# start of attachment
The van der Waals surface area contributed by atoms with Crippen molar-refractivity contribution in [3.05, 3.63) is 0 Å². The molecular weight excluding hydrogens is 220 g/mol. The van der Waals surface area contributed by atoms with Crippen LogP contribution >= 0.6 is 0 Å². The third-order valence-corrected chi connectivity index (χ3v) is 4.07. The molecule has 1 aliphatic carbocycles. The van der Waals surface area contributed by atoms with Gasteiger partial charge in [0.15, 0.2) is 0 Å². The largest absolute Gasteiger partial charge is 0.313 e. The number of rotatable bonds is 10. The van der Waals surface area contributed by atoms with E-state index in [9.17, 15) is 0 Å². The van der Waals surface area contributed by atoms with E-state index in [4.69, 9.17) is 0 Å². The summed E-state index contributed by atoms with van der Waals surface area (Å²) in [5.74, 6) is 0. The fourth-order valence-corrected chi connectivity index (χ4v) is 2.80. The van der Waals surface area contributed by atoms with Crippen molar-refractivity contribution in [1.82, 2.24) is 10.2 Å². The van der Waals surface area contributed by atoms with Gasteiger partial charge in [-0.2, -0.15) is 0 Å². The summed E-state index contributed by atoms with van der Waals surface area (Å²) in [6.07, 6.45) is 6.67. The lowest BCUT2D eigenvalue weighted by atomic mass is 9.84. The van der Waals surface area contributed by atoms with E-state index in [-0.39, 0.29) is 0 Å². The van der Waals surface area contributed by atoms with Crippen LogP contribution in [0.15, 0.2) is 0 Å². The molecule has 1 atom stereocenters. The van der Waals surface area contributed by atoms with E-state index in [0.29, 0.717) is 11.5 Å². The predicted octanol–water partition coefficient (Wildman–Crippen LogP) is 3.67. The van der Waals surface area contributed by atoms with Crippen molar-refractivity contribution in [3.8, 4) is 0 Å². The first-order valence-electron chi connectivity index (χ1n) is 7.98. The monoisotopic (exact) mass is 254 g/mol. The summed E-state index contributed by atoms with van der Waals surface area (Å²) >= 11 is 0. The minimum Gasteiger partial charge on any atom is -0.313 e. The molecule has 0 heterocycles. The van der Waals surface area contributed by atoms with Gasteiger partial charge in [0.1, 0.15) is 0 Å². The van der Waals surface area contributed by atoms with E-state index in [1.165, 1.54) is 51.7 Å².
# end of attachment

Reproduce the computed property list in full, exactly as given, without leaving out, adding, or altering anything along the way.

The van der Waals surface area contributed by atoms with Crippen molar-refractivity contribution in [3.05, 3.63) is 0 Å². The molecular weight excluding hydrogens is 220 g/mol. The van der Waals surface area contributed by atoms with Crippen LogP contribution >= 0.6 is 0 Å². The third-order valence-corrected chi connectivity index (χ3v) is 4.07. The molecule has 1 aliphatic carbocycles. The van der Waals surface area contributed by atoms with Gasteiger partial charge in [0.15, 0.2) is 0 Å². The largest absolute Gasteiger partial charge is 0.313 e. The number of rotatable bonds is 10. The van der Waals surface area contributed by atoms with E-state index in [9.17, 15) is 0 Å². The van der Waals surface area contributed by atoms with E-state index in [4.69, 9.17) is 0 Å². The summed E-state index contributed by atoms with van der Waals surface area (Å²) in [5.74, 6) is 0. The fourth-order valence-corrected chi connectivity index (χ4v) is 2.80. The van der Waals surface area contributed by atoms with Crippen molar-refractivity contribution in [1.82, 2.24) is 10.2 Å². The van der Waals surface area contributed by atoms with Gasteiger partial charge in [-0.2, -0.15) is 0 Å². The summed E-state index contributed by atoms with van der Waals surface area (Å²) in [6.07, 6.45) is 6.67. The lowest BCUT2D eigenvalue weighted by atomic mass is 9.84. The van der Waals surface area contributed by atoms with E-state index in [-0.39, 0.29) is 0 Å². The van der Waals surface area contributed by atoms with Crippen LogP contribution in [0.15, 0.2) is 0 Å². The molecule has 1 atom stereocenters. The van der Waals surface area contributed by atoms with E-state index in [0.29, 0.717) is 11.5 Å². The predicted octanol–water partition coefficient (Wildman–Crippen LogP) is 3.67. The van der Waals surface area contributed by atoms with Crippen molar-refractivity contribution in [3.8, 4) is 0 Å². The first-order valence-electron chi connectivity index (χ1n) is 7.98. The monoisotopic (exact) mass is 254 g/mol. The summed E-state index contributed by atoms with van der Waals surface area (Å²) >= 11 is 0. The minimum Gasteiger partial charge on any atom is -0.313 e. The molecule has 0 heterocycles. The van der Waals surface area contributed by atoms with Gasteiger partial charge in [0.1, 0.15) is 0 Å². The van der Waals surface area contributed by atoms with E-state index in [1.165, 1.54) is 51.7 Å².